Adapter for overflow drain in copper sink?


  #1  
Old 10-15-06, 12:01 PM
N
Member
Thread Starter
Join Date: Jul 2006
Location: House Springs
Posts: 31
Received 0 Votes on 0 Posts
Question Adapter for overflow drain in copper sink?

I'm planning a bathroom renovation that will include a copper sink and a Price-Pfister Ashfield bronze faucet with a typical pop up drain and rod assembly. Most copper sinks do not have an overflow but the drain does. I need a minimum of 1-1/2" between the inside of the sink and the large nut that secures the drain to the sink from below. The overflow opening on the drain is in that space. Is there a way (some sort of rubber sleeve perhaps?) to adapt the drain so that the overflow hole is covered and sealed? I'd like to use the drain that comes with the faucet because it matches, it would be a waste to buy it and discard it, and because I haven't found a non-overflow drain to match that uses the pop up rod arrangement. Most have a lift up or flip open plug sort of drain. If I don't use the rod, I have a hole in the back of the faucet.

Thanks,

Ray
 
  #2  
Old 10-16-06, 10:56 PM
steve_gro's Avatar
Member
Join Date: Jan 2004
Location: San Francisco
Posts: 1,092
Received 1 Vote on 1 Post
Perhaps a short piece if 1" ABS pipe? I don't think that there's anything made specifically for that situation (but there may be).

Use silicone under the stainer & some more where it meets the mac washer.
 
  #3  
Old 10-17-06, 03:56 AM
N
Member
Thread Starter
Join Date: Jul 2006
Location: House Springs
Posts: 31
Received 0 Votes on 0 Posts
After researching this and browsing countless web sites, I think that's the best solution. I'll need to make sure I cut the pipe square on the ends to get a good seal against the washers. Maybe a coupler with the stop ridge filed out would work, too. I did find some third-party drains that appear that they'd work, but after spending $150 on the faucet, I'd hate to think of throwing away a brand new drain and replacing it, for another $75! I'm waiting to hear from Price Pfister to see if they have any suggestions. If not, I'll try the PVC sleeve.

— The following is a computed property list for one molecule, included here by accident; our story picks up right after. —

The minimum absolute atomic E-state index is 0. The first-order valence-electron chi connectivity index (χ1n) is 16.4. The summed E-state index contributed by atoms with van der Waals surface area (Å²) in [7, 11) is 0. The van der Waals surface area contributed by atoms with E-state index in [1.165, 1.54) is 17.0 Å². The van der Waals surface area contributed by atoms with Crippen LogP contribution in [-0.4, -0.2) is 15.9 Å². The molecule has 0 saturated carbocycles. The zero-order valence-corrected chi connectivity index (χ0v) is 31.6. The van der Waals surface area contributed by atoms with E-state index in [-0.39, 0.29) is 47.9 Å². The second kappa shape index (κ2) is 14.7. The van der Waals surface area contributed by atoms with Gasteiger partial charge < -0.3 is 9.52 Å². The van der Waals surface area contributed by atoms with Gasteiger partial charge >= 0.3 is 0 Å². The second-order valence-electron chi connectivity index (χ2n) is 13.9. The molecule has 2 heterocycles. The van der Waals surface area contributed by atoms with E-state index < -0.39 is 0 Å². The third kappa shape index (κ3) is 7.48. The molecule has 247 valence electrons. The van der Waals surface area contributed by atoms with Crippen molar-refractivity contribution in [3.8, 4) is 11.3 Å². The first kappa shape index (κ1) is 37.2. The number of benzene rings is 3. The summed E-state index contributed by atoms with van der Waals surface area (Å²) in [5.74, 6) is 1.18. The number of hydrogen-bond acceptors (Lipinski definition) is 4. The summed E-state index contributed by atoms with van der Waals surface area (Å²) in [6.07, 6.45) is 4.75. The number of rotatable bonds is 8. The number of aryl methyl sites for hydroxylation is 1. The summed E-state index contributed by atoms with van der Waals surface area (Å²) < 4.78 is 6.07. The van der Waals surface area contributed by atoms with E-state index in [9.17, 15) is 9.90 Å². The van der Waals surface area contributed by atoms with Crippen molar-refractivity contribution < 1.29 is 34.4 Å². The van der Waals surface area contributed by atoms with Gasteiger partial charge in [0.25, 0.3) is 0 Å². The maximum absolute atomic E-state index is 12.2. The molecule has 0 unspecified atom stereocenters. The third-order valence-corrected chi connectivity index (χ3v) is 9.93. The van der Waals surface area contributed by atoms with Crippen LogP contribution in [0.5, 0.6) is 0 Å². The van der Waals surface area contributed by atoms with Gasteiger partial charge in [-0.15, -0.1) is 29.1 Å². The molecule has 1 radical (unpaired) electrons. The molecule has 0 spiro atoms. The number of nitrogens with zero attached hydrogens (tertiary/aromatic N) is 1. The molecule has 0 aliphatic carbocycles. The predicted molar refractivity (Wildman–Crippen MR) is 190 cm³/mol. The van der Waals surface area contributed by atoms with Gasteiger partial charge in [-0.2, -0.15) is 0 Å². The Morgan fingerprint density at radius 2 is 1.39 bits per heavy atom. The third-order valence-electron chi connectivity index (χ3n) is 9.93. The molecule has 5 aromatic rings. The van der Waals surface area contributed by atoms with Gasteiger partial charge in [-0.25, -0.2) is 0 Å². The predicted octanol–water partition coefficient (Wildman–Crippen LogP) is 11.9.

Thanks!

Ray
 
  #4  
Old 10-17-06, 10:44 PM
steve_gro's Avatar
Member
Join Date: Jan 2004
Location: San Francisco
Posts: 1,092
Received 1 Vote on 1 Post
A coupling with pipe glued into both ends & cut off flush would provide a larger mating surface area.

Just a thought.
 
  #5  
Old 10-21-06, 11:22 PM
steve_gro's Avatar
Member
Join Date: Jan 2004
Location: San Francisco
Posts: 1,092
Received 1 Vote on 1 Post
~~~~~~~~~~~~~~~~~~~~~~~~~~
sorry, wrong thread (why can't I delete it?)
~~~~~~~~~~~~~~~~~~~~~~~~~~
 

Last edited by steve_gro; 10-22-06 at 10:16 AM.
  #6  
Old 03-11-09, 08:48 PM
steve_gro's Avatar
Member
Join Date: Jan 2004
Location: San Francisco
Posts: 1,092
Received 1 Vote on 1 Post
*************************************
 
  #7  
Old 03-12-09, 10:45 AM
plumbermandan's Avatar
Banned. Rule And/Or Policy Violation
Join Date: Jan 2009
Location: Texas
Posts: 896
Received 0 Votes on 0 Posts
personally i would install a grid drain
 
 

Thread Tools
Search this Thread
 
Ask a Question
Question Title:
Description: